Tuesday, March 5, 1946

The Charlotte News

Tuesday, March 5, 1946


Site Ed. Note: The front page reports that Winston Churchill and President Truman had arrived at Westminster College in Fulton, Mo., for the former Prime Minister's major speech this night. Labeled "The Sinews of Peace", the speech of Mr. Churchill would warn of the descending "iron curtain" over Eastern and Central Europe, from the Baltic to the Adriatic into the Balkans, imposed by the Soviet Union. Before the speech was made, it was anticipated that it would bear heavily on future Anglo-American relations with the Soviet Union.

Mr. Churchill was not the first to use the term in this context. Dorothy Thompson, for instance, in a piece of January 21, had reported of the "iron curtain" of censorship imposed by the Soviets.

Both the President and the former Prime Minister were to be conferred honorary doctor of laws degrees. A band played "The Missouri Waltz" as the two rode in an open car through the streets of the town after arriving from Jefferson City at 12:43 p.m. Mr. Churchill gave his trademark "V" sign.

The last paragraph of the piece appears to be in some kind of code: "'Bullet,' [presidential assistant Brig. General Harry] Vaughan said, "got that name by running 'fast as a bullet' from paddling sophomores during his freshman days here." "Bullet" was the President's nickname used by General Vaughan.

It is not clear whether the paddling sophomores were rowers or were paddled by the President when a freshman. And such a thing could very well be the hair on which history turns in assessing the character of Harry Truman historically. We recommend to some enterprising historian the thorough investigation of this ambiguous statement. In it is the key to history itself.

In any event, no doubt, the question in some circles would now become, "Will Bullet, not Will Bullitt, be on the ballot in 1948?"

The UAW awaited answer from G.M. as to whether the company would accept the proposal of the union to agree to the G.M. proposal to allow the rank and file workers to vote on whether to return to work on the 18.5 cents per hour pay raise offered by G.M., provided that the ballot also included the option of returning to work at the 18.5 cents raise and submitting the matter to Government arbitration regarding the one-cent differential, the union's proposed "equalization fund" to bring about greater equity in wages. G.M. had previously rejected the arbitration proposal. The strike was now 105 days old.

Despite efforts by the Labor Department to settle the telephone workers strike before it was set to begin the following day, it appeared that it would occur, involving 250,000 workers nationwide. Only long distance service and manually operated local service would be immediately impacted.

House Republicans and Southern Democrats, in coalition, proposed an alternative to the housing bill after the previous day defeating, by a vote of 161 to 92, the President's bill, stocked with 600 million dollars worth of subsidies for builders to fill the price gap, as well as priorities for veterans. The Republican bill would not allow for price ceilings even on new housing.

Hearings began in the Senate on the approval of the 3.75 billion dollar loan to Great Britain. Secretary of the Treasury Fred Vinson was the first witness, explaining that the loan would benefit America by opening trade with Britain and other countries, providing markets for industrial and farm exports. Otherwise, Britain would be forced to create a bloc of nations which would be competitive to the United States.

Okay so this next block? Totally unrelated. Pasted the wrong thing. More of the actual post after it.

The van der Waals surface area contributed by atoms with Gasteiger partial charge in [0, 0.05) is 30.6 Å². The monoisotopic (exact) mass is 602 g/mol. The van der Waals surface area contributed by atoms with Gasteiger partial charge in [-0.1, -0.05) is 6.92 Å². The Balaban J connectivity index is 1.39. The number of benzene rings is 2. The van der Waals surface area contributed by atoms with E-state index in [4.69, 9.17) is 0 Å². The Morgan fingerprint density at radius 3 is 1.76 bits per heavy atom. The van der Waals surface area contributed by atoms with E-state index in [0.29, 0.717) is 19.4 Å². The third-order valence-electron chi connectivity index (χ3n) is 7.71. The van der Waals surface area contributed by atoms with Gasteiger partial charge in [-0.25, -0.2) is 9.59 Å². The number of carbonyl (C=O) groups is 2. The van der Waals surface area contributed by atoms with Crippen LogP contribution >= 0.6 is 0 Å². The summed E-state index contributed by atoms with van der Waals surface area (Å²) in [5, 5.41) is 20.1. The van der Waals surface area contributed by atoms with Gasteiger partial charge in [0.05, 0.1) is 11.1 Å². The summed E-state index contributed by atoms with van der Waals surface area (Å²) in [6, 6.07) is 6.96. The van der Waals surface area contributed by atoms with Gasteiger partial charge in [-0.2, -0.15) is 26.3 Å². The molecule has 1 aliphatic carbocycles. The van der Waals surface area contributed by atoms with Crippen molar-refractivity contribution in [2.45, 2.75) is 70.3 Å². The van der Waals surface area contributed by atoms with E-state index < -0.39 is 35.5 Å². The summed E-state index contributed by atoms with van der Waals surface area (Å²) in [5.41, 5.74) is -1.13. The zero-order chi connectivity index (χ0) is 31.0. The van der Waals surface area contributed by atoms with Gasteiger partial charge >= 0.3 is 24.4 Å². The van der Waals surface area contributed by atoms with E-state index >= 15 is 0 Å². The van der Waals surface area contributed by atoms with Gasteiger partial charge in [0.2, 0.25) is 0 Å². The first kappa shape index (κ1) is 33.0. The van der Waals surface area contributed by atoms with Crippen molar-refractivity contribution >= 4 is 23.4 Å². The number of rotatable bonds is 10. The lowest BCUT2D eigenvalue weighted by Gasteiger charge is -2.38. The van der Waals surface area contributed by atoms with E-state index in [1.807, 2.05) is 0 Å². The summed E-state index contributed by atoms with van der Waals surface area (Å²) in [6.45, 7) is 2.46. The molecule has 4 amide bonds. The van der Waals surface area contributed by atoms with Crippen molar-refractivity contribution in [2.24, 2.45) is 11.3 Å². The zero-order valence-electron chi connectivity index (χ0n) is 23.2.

The United States, in a note sent by the State Department to Moscow and Chungking on February 9, called for an open door policy in Manchuria as Russia sought joint Soviet-Chinese control of major industries in the region. Secretary Byrnes stated that such a policy discriminated against the United States. China rejected the Soviet proposal as going beyond the Sino-Soviet agreement of the previous August regarding Manchuria.

Former President Herbert Hoover was to go to Europe, probably the following week, at the invitation of President Truman, to survey the food situation and determine the actual need of the countries seeking aid.

Generalissimo Francisco Franco declared in a statement that he would not succumb to pressure by the Allies to leave office in Spain. The statement came in advance of the joint resolution issued the previous day by France, the United States, and Great Britain denouncing the Franco Government and urging liberal republican forces in Spain to oust the dictator in a bloodless revolution. The three nations were pinning their hopes on the Spanish Army as the only formidable enough force in Spain to take control until a new government could be established.

Of course, the Army would be resolute, as it would take only another 29 years to force the Generalissimo's hand into relinquishing control of the Government. Coincidentally, the same day, November 20, 1975, his time came to greet the spadesman, with six white horses on his trail.

Hal Boyle, still in Bombay, indicates that it was not easy to determine responsibility for India's riots, that some of the demonstrators were genuine patriots swept up in mob hysteria, while others were mere hooligans seeking personal advantage from the looting which accompanied the riots. Inflammatory statements by Indian politicians usually preceded the disturbances, and then the same politicans usually blamed the British for unnecessary brutality in restoring order. The British did not appreciate such charges.

Mr. Boyle spoke to a captain in the British Army who stated that he and his fellows got no pleasure from having to shoot at people in the streets, that they did not fire indiscriminately into crowds, could only fire at all after authorization by a magistrate, usually Indian. The Army did not intervene unless the riot became completely out of control. Even then, the Indian police could usually quell the situation with their lathi sticks. Otherwise, the Army simply patrolled the streets.

In Indianapolis, Mrs. Elvis Montgomery was denied use of a party line by individuals insisting they would be done "in a minute", as she frantically cried for assistance for her three-year old son who had stuck a piece of wire into an electrical outlet while he stood on a metal register, electrocuting him. Despite Mr. Montgomery rushing the boy to a doctor, he did not make it.

Of course, it is not clear that he would have survived had the phone line been relinquished. But we hope the conversation was important, perhaps regarding imminent loss of nuclear secrets to the Russians or something of that moment.